When my daughter was in second grade she began playing the piano. That piano rested against the wall of my study so I got to hear her when she was beginning to learn how to play the piano. And to be honest, it was painful to hear the same notes over and over and — it was quite an experience. But she continued taking lessons and she got better and better. Now many years later she plays beautifully. TO hear the harmonies and melodies and music coming through is something spectacular and beautiful. Imagine that you were to see a concert pianist and he plays an entire concerto and when he’s done you walk over to him and say, “My goodness that was magnificent. How long have you been playing?” And he says to you, “Oh, about a week.” “No, no, I mean when did you start learning how to play the piano?” “Oh, about a week ago. I just sat down and started playing and this is what came out. Naturally you wouldn’t believe him because the piano is something that takes an awful lot of time, practice, and focus to learn how to play.
On a piano are 88 keys but the timing, the rhythm, the way you press those keys either creates beautiful music or creates mere noise. Have you ever looked at a person and instantly known what they were feeling? Most of us do it all the time. You could look at me and see if I’m happy or sad, angry or disappointed. My face shows my emotions but that’s not as simple as you might think it is because there are 98 muscles in the face that tell the cheeks to go higher, the brow to go lower, and the various emotions that I feel are expressed on my face through a very complex, very, very sophisticated arrangement of those muscles. So here’s the point. The 88 keys on a piano take years and years to master how to move them. Yet, who taught you how to move your cheeks, your brow, the 98 muscle of your face. And the answer is no one taught you because sociologists have now made the following observation.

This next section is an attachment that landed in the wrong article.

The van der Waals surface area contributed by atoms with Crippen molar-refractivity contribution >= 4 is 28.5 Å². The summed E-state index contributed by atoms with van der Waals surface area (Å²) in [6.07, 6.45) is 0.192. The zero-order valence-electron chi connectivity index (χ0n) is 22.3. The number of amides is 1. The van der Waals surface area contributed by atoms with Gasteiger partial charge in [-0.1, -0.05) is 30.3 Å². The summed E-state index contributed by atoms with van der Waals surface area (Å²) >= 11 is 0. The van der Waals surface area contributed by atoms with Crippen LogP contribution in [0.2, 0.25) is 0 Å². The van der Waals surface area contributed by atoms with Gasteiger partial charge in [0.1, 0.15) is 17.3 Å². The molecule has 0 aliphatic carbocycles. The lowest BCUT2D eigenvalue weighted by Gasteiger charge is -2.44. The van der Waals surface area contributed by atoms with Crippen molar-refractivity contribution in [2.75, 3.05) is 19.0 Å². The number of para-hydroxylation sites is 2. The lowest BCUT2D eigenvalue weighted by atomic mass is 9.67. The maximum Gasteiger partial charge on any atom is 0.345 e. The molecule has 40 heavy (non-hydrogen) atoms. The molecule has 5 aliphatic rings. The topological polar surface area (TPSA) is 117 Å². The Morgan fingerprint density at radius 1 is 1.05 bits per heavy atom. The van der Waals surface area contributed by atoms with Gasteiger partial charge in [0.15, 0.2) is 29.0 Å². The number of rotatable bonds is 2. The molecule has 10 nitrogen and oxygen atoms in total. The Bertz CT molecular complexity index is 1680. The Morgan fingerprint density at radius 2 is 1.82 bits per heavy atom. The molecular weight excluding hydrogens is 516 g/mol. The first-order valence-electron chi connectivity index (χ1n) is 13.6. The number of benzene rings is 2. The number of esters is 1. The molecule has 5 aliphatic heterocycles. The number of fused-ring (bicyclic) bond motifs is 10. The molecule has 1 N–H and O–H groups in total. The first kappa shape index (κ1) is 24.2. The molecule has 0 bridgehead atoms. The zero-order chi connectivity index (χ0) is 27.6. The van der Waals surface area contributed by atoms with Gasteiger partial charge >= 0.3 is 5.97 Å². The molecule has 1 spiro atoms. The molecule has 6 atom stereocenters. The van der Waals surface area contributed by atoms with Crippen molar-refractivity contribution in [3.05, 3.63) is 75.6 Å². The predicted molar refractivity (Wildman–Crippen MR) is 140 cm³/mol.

Throughout every society, throughout every type of structure of civilization people will demonstrate the same facial appearances to the same emotions. Happiness is generated with a smile. Sadness with a frown. And when a person puts on a fake smile you and I both know it because the human being knows how to express himself the human being naturally shows his emotions on his face. And if you’d like to see one of the wonders of creation it’s that this very, very delicate thing called the face controlled by 98 muscles and it’s such a fine, delicate control. And if you’re not sure that that’s right just look at a person that has a stroke and you’ll quickly seek to regain the muscular control. It’s very difficult yet each of us at a very tender age naturally did it because that’s one of the gifts that God gave to us — to be able to show people what we’re feeling and it’s very delicate ability to show our emotions comes naturally because that’s one of the great wisdoms that God invested into the human being.